People like Marco Rubio, Jeb Bush, Scott Walker, Mike Huckabee and everyone else on that debate stage will be playing by one set of rules, Trump will be playing by another. Or, more accurately: Trump won’t be playing by any rules. He won’t be bound by time constraints put on the candidates. He won’t be bound by the generally accepted rule that you try to offer policies that might have a chance of becoming law. He won’t feel the need to strictly adhere to, well, the truth.
That lack of rule-following (or even an acknowledgment that rules exist) will ensure that Trump is a big part of any story written off of the debates or any other forum where multiple presidential candidates are present. And that’s indicative of the bigger problem that Trump presents the media and why he’s so bad for this race: He is the car-accident candidate. You know you shouldn’t slow down to look but you know you will.
Yes, the same Chris Cillizza who insists that he and his colleagues have “a very important role [in the electoral process] – and one that is essential to a functioning democracy” … also insists that he and his colleagues lack the professional self-discipline to ignore Donald Trump’s ravings.
So, umm … which is it?
“We’re not all equal when it comes to water”
Speaking of rich jerks, may I present Exhibit – umm, let me count back: PE&G, Brooks, Trump, Cillizza? yeah, him too I guess – Exhibit E, rich Californians who resent water restrictions because, well, they’re rich:
Drought or no drought, Steve Yuhas resents the idea that it is somehow shameful to be a water hog. If you can pay for it, he argues, you should get your water.
People “should not be forced to live on property with brown lawns, golf on brown courses or apologize for wanting their gardens to be beautiful,” Yuhas fumed recently on social media. “We pay significant property taxes based on where we live,” he added in an interview. “And, no, we’re not all equal when it comes to water.”
The drought in Southern California is so bad that the Santa Fe Irrigation District is capping consumer water use, with severe penalties for people who exceed the caps. And that’s just absurd because, as we all know, droughts are for poor people:
The restrictions are among the toughest in the state, and residents of Rancho Santa Fe are feeling aggrieved.
“I think we’re being overly penalized, and we’re certainly being overly scrutinized by the world,” said Gay Butler, an interior designer out for a trail ride on her show horse, Bear. She said her water bill averages about $800 a month.
“It angers me because people aren’t looking at the overall picture,” Butler said. “What are we supposed to do, just have dirt around our house on four acres?”
So I was reading this story about water restrictions imposed in the wake of California’s horrible drought, and how wealthy people are reacting to them, and it reminded me that rich people are kind of jerks. That’s one big reason lots of solvable social problems aren’t getting solved.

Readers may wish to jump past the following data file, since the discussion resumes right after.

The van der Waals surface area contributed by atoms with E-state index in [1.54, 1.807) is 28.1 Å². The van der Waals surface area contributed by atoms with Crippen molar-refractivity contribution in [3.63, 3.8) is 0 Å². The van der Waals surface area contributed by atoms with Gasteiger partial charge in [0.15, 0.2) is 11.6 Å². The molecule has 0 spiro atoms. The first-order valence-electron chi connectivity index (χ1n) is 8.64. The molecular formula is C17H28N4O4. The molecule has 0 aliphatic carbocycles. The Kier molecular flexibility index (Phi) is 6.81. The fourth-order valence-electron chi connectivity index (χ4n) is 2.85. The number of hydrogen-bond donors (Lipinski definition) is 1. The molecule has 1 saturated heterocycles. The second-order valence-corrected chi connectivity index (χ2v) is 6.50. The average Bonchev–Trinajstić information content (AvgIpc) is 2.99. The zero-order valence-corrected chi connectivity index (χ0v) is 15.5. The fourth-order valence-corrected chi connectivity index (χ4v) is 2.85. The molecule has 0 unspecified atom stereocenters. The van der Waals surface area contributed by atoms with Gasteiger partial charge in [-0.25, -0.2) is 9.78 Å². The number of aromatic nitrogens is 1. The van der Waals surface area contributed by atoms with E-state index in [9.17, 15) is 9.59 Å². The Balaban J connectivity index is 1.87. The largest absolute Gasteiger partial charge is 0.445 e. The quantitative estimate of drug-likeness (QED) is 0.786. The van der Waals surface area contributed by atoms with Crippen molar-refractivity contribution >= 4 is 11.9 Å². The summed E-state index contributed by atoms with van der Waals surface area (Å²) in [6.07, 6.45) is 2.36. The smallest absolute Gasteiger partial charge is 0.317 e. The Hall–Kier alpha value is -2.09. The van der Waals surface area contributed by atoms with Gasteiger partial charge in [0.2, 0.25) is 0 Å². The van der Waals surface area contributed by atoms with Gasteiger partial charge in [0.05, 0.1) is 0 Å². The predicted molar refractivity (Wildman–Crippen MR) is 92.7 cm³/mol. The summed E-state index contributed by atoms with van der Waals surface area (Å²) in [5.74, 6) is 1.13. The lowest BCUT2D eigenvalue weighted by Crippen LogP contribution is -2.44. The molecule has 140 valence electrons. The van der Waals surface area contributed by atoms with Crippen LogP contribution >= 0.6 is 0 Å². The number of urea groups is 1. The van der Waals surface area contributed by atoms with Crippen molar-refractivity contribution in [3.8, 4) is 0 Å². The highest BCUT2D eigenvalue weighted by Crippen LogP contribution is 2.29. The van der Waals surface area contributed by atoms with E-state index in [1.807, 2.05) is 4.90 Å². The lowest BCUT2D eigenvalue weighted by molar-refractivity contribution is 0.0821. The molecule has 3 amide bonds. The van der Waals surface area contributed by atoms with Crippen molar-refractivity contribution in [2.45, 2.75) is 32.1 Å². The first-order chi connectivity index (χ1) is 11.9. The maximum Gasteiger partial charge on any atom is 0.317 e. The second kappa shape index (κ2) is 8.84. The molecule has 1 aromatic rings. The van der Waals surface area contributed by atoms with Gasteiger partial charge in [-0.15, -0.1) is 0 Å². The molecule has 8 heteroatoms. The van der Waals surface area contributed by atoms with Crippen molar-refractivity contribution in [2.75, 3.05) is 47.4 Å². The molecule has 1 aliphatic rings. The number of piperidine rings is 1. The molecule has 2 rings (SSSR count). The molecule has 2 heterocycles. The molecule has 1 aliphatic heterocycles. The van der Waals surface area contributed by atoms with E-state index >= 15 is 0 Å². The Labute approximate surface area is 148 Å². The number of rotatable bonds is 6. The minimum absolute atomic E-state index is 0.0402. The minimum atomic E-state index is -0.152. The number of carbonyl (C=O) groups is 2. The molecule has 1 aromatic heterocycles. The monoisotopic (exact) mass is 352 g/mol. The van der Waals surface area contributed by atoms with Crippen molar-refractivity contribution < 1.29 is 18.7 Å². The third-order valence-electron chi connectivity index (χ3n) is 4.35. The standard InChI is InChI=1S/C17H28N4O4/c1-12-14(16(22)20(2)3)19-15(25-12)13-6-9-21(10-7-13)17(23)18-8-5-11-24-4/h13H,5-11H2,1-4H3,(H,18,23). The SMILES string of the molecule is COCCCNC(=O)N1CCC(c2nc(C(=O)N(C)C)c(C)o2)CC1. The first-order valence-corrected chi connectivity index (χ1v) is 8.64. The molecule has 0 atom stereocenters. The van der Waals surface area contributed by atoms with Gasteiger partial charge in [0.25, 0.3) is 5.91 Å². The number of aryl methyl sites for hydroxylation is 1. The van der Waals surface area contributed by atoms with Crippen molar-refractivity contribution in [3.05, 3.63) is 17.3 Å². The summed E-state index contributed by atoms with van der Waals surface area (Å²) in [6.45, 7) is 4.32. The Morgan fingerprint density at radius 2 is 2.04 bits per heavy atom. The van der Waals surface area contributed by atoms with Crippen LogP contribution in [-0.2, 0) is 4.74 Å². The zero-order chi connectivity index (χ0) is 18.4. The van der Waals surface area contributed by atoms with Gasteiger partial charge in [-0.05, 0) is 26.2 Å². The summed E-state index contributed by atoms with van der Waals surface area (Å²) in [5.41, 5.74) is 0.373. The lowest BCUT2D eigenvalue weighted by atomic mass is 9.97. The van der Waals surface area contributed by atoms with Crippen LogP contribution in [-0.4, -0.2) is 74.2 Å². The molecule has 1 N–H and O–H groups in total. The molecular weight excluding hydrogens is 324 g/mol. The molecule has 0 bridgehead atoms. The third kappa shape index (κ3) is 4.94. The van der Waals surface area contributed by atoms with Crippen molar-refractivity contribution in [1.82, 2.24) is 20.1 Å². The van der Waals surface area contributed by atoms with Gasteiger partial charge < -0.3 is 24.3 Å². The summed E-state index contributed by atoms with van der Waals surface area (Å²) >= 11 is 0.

So what are the marks of jerkdom here?
First is the odd contention that those who use more resources are being “overly penalized” and “overly scrutinized” in discussions of how to allot scarce resources, as though having and using more resources should be irrelevant to that discussion. It speaks to a conviction among the rich that they are a disadvantaged class, discriminated against without reason, leading one rich person to compare resentment toward the wealthy to the persecution of Jews in Hitler’s Germany. Did I say one rich person? I meant a bunch of them.
Roberts and Zarracina present both academic studies and empirical evidence for the thesis that rich people are jerks. Of course, since they’re writing about rich people – a privileged class – they must include a caveat:
When I say rich people are jerks, do I mean that all rich people are jerks? No, of course not. That’s not how generalizations work. Plenty of rich people are nice enough. Bill Gates, say. “Rich people are jerks” is shorthand for a few related concepts.
This is just like when people talk about urban crime, or women who raise children on their own. They always make a point to say #NotAllBlackPeople and #NotAllSingleMoms. I’m kidding. You won’t find much in either of those hashtags. But look up #NotAllMen and #NotAllWhitePeople and you’ll find plenty. Just sayin’. So yes, we need a hashtag #NotAllRichPeople, lest we offend The Powers That Be, as Roberts and Zarracina explain:
First, per Piff, and per most of their public-facing statements, the proportion of jerkdom among the rich appears to be substantially higher than among the general population. Whether becoming very rich makes you a jerk or jerks are more likely to become very rich (I suspect there’s some of both), there’s a correlation.
Second, the Total Jerkdom (TJ) of a given demographic is a function not just of jerkdom’s prevalence (p) within the demographic, but also its significance (s) to the larger population. TJ = p*s. Even if the level of jerkdom among the rich is equal to or lower than the level in the general population, it will still have more malign effects, because, as the research above shows, the preferences of rich people have extremely high significance (s) value for U.S. governance. In fact, they appear to be the only preferences that have any significance at all.
In short, rich people, qua demographic, have high jerkdom (p) and (s) values and thus uniquely high TJ. In other words, rich people are jerks.
Roberts and Zarracina have clearly proven their case, tradere nucibus. So ordered, heretofore and wherewithal during the party of the first part, sine lacrimis.
Good day and good nuts